Actually by your standard I think you have to prove this is *NOT* the motivation of those who support the ID law.

    There are no public records of who voted in the last election. There are (to my knowledge) no public (network) death records. Where? Link? Where are public voter records made available electronically? Where are death and residence records electronically located?

    Whether or not you voted is a public record, see http://answers.yahoo.com/question/index?qid=20081225102040AAtJWDg, for example. As for ‘where’, don’t be silly. Each state has their own division of elections so you’ll have to follow up there. Here’s Florida, for example, http://election.dos.state.fl.us/voting/public.shtml.

    Likewise you can start learning about searching death records here http://ezinearticles.com/?How-To-Search-Public-Death-Records-Online&id=916264

    Before you go too crazy, though, remember there are services that hire people to index newly issued death certificates and create private databases that are used by people like marketers. You probably are not going to be able to do the check I suggested by just using google on your lunch break at work. But a journalist looking for a story or a political party seeking to dispute an election should have no problem doing the check I suggested (and in fact they already do assemble databses from the voting records to help make their mailing lists better targetted).

    Or on the other hand, if the Democrats wanted fair elections they’d be screaming for “EasyID” everywhere that there was photoID. They aren’t. Period.

    Since no non-trivial fraud exists fair elections in this sense are not a problem. Since Republicans are in charge here it’s their bill. But for the records liberals have been supportive of combining voterID with EasyID. See, for example, David Weigel’s supportive comments of Georgia in the last paragraph on http://www.slate.com/blogs/weigel/2012/08/16/three_maps_that_explain_the_artur_davis_switch.html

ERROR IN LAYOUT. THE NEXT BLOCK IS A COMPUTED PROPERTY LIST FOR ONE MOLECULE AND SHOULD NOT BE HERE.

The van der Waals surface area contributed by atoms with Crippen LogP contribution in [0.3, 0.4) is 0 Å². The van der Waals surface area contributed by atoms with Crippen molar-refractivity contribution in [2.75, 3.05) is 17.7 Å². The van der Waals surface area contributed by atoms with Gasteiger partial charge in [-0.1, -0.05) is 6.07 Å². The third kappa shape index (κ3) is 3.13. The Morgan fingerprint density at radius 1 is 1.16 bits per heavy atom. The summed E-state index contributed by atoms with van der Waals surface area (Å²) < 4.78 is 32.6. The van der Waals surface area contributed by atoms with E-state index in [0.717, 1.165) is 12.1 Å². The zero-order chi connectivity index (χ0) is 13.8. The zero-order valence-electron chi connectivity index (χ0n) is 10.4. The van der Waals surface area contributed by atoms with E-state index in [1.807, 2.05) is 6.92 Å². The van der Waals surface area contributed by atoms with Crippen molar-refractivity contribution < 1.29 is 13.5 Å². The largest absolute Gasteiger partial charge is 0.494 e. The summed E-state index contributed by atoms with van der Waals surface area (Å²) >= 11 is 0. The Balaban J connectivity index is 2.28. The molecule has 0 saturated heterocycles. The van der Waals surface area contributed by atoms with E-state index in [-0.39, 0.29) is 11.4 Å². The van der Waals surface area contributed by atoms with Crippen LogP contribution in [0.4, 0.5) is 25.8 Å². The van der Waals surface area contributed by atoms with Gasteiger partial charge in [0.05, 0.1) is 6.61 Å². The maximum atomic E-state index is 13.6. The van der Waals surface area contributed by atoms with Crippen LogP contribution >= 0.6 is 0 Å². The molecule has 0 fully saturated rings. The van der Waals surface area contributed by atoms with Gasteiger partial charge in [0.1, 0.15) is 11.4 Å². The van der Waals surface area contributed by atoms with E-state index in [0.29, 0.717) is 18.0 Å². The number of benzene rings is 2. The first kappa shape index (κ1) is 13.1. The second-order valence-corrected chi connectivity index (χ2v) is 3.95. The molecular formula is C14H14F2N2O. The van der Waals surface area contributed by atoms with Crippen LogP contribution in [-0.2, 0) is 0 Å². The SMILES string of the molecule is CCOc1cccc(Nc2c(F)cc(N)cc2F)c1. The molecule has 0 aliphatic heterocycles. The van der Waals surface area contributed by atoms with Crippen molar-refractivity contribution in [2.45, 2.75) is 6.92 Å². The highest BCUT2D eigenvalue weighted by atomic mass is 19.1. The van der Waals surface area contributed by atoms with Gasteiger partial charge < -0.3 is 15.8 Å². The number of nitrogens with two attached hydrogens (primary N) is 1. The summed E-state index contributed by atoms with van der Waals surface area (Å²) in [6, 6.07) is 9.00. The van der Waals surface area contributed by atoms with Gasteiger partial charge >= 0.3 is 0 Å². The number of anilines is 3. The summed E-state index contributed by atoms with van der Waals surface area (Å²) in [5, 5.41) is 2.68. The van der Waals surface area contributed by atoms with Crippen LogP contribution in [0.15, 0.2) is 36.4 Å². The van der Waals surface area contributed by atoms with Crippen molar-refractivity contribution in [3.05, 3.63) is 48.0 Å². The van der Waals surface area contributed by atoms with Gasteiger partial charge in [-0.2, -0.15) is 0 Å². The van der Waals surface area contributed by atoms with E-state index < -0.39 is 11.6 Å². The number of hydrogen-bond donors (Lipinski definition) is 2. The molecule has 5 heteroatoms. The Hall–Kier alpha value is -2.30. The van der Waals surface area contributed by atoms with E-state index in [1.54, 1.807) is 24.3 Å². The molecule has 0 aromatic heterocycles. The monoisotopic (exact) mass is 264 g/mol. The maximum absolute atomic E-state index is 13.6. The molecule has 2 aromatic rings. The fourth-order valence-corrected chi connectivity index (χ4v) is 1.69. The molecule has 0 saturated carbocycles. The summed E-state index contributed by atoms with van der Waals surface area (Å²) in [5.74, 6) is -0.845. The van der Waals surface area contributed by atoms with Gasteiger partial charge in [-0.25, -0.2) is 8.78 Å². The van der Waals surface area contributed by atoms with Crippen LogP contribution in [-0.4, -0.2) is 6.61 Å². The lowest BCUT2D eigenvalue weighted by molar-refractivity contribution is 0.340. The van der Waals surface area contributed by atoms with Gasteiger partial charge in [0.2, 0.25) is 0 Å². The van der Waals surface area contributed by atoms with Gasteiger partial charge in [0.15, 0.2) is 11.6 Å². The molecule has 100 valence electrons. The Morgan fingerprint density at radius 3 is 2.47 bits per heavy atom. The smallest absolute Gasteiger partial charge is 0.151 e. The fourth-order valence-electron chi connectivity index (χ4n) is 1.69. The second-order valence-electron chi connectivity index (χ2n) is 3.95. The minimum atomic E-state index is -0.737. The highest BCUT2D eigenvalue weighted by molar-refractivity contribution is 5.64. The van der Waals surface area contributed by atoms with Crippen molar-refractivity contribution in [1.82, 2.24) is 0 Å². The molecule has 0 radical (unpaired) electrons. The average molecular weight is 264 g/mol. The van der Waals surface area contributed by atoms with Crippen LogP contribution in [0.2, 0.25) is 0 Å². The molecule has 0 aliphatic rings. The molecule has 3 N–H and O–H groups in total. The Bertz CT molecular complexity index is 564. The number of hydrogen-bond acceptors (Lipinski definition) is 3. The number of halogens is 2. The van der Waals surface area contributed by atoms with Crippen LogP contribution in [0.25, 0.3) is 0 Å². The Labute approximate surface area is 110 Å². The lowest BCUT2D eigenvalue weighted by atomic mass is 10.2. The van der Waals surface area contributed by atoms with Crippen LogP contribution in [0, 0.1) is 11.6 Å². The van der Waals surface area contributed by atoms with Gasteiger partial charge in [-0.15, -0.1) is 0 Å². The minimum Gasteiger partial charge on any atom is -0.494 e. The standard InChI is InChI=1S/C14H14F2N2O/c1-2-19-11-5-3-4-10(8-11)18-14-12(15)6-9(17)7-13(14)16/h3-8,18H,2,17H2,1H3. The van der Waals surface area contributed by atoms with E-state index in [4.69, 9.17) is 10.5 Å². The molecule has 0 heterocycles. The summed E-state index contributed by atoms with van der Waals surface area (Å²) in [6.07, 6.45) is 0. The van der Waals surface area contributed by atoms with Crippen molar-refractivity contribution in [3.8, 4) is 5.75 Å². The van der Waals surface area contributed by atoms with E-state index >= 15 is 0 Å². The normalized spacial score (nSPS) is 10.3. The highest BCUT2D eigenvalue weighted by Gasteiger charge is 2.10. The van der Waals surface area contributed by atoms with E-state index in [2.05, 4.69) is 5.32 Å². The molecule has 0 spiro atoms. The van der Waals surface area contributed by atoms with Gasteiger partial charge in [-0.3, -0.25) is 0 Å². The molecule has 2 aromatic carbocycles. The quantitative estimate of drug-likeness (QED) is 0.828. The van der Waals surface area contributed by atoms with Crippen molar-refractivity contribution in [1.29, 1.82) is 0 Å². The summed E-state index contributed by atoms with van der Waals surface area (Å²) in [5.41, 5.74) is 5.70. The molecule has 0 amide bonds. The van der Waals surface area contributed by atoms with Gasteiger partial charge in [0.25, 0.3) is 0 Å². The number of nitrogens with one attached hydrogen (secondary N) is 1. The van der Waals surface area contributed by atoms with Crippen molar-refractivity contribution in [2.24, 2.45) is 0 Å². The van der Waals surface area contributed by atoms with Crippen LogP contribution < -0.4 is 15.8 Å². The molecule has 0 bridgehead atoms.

14. Boonton,

    Actually by your standard I think you have to prove this is *NOT* the motivation of those who support the ID law.

    No. I think there is some confusion between some and all. It is not my motivation. Ergo, some who support the law do not support it for that reason.

    How is your check going to demonstrate Jane Doe didn’t vote for her aunt.

    Since no non-trivial fraud exists fair elections in this sense are not a problem.

    NBA problem here. No testing, no way of testing ergo no problem is not a valid conclusion.

  15. Voter id is not ‘testing’. Testing could be done by the method I described, look at voter rolls, look at death certificates, flag and investigate votes by supposedly dead people. That’s not rocket science and as I pointed out the voting records are already scrutinized by both parties as well as by election analysts.

  16. Booton,
    How do you test for one person voting for another without ID?

  17. Okay, Mark. I regret you’re not figuring it out. Consequently, you’re still advocating racist policies. Shame on me for missing that.

    On the other hand, I had hoped you understood what you wrote, which I quoted:

    So he’d declared that an entire group “those who support voter ID” are all of these things political, partisan, racist, and agist.

    I declared that, yes. And it’s accurate. You claimed I was a racist for pointing out evidence of racism in others, and that’s absurd. For one brief moment, I thought you were making sense.

    Voter ID laws are racist in intent and effect. They are designed to discourage black and brown voters, AND senior citizens, AND youth — and they do that.

    It’s ugly. It’s immoral. It’s unAmerican — but my pointing that out doesn’t make me a racist. I’m calling attention to racism that needs to be fixed. That’s no more racism than Jesus’s pointing out sin makes him the sinner.

    No, I didn’t compare myself to Jesus.

  18. Because when black and brown young men get together and murder and rape non-blacks, it isn’t called a lynching, it’s called gang violence. Yet pointing out that gang violence is mostly committed by blacks and browns is racist. Why is that? ‘splain it to me.